The International School of Monterey opened in fall 2001 as California public charter school number 429. In its first year of operation, ISM comprised 54 students and five teachers, with a kindergarten class, a combined kindergarten and first grade class, and a combined second and third grade class housed in three classrooms at the David Avenue school site in Pacific Grove. The next year, ISM expanded to include fourth grade and relocated to the Monterey Peninsula Unified School District's Larkin School campus in downtown Monterey. The school then added a grade level each year after through the 2004-2005 school year.
ISM moved to its current MPUSD-owned Manzanita School site in Seaside midway through the 2004-2005 school year. The larger campus allowed ISM to expand for the 2005-2006 school year, adding its first eighth-grade class and doubling to two classes at each grade level from kindergarten to fourth grade. Grades 5 through 8 were then doubled to two classes one grade at a time over the next four years until ISM reached full buildout with two classes at each grade level from K through 8 for the 2009-2010 school year.
Over the course of its history, ISM has thrived and built an admirable reputation, evidenced by the following...
- Monterey County's first and only IB World School
- The first public charter international school in the world
- Dual accreditation by the Council of International Schools and the Western Association of Schools and Colleges
- Selection as a “model charter school” by the California State Superintendent of Public Instruction
- Awarding of a charter schools dissemination grant to share ISM's successful model with other public schools
- Tens of thousands of volunteer hours performed by families, students, staff, and board members
- A waiting list larger than actual number of students enrolled (currently over 750)
- California standardized test scores consistently among the highest in Monterey County
How ISM Was Founded
As related by founding board member Joanne Storkan in early 1999
In 1995 a Waldorf teacher, Mrs. Linda Dormody, decided to disassociate herself from the Waldorf Independent Studies Program. In an effort by some parents to retrain Mrs. Dormody as their children's teacher, a group was formed called the North Monterey County Arts-Integrated Independent Study Program in Carmel Valley. This was an extremely successful venture that sadly ended at the end of 1996 when Mrs. Dormody announced her pregnancy and retirement from teaching.
Though the group disbanded and went separate ways into different schools, two of the parents kept in contact. In an effort to recreate some of the incredible learning experiences the children in this program had, Lisa deMondesir and Joanne Storkan, two of the parents, decided to continue to look for a similar program.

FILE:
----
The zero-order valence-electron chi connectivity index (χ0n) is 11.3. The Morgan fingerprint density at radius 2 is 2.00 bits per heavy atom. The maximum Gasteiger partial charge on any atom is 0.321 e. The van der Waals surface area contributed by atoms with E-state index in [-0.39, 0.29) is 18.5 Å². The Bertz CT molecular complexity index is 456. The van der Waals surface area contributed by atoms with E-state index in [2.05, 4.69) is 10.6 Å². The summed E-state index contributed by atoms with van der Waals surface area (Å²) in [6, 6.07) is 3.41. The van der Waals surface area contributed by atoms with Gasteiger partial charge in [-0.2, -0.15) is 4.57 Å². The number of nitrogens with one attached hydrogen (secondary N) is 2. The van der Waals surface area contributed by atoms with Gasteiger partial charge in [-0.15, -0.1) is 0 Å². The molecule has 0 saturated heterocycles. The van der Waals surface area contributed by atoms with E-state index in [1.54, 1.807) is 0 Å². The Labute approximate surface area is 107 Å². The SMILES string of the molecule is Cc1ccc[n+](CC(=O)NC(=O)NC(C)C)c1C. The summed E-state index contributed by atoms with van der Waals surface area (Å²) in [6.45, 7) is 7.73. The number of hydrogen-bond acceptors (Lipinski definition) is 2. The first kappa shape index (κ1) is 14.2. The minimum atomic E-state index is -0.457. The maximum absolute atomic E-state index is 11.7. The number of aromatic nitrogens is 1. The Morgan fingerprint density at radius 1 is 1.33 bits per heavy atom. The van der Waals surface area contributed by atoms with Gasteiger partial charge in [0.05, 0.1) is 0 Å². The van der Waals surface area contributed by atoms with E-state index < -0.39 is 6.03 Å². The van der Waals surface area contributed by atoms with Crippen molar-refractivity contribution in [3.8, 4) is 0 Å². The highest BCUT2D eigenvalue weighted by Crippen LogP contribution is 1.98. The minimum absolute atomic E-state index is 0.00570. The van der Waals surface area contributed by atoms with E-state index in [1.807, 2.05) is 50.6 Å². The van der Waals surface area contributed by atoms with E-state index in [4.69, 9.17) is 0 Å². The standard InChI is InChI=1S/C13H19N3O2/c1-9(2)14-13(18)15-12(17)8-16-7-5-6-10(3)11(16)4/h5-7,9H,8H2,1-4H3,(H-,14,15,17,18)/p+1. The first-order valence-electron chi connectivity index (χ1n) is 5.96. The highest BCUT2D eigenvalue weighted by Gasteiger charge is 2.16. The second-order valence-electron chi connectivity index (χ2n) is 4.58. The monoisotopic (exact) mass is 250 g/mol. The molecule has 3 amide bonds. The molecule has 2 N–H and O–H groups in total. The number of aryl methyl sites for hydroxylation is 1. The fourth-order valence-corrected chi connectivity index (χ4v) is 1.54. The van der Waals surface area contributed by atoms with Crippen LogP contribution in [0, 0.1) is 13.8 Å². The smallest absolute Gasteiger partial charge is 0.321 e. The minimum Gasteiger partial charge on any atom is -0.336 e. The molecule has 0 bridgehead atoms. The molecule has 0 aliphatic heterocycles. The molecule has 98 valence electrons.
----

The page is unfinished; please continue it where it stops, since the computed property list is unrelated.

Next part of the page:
Since 1994, Lisa deMondesir had continued to look abroad at schools as her husband is a French citizen and the family had lived in Europe for many years. Lisa felt that the best school she had visited was in Lausanne, Switzerland, where Robert Landau was the head master. She felt that his educational philosophies, combined with the International Baccalaureate curriculum, was the perfect atmosphere for all students and most closely resembled the ideals of Linda Dormody.
In 1998, Lisa learned that Robert Landau, who had since accepted the job of director of a school in Indonesia, was looking to relocate. Lisa asked Joanne and Dean Storkan if they would like to bring Robert to Monterey to see if he could start an international school on the Peninsula. Robert, in turn, understood that this would be an entrepreneurial decision for him as there was no school or board to pay him per se or offer him a contract.
Before Robert arrived, the Storkans set up a 501(c)(3) tax-exempt organization to begin soliciting funding. The nonprofit received some grant money and personal contributions from families and friends. Thus, we were able to pay Robert a consulting fee and cover his expenses.
We soon realized after our first public meeting in May 1998, that there was a keen interest in this type of education. The two main stumbling blocks were finding the donations necessary for starting a private, independent, international school, and a school site.
We next turned to the possibility of starting a charter school which would guarantee some money that would help in defraying the cost. Though no official board existed, Fred Miller, a local businessman, headed our committee. Soon to join our group were Gordon Freedman, Ingrid Tower, and Margaret Elwanger. As of March 1, 1999, a new group will be appointed as the first official board of the International School of Monterey. Robert Landau has accepted a job in Prague for the 1999-2000 school year. However, this will not affect the status of the school nor its expected opening as a charter in the year 2000, after a private, independent, international preschool opens in September 1999.
Last updated October 10, 2015 by director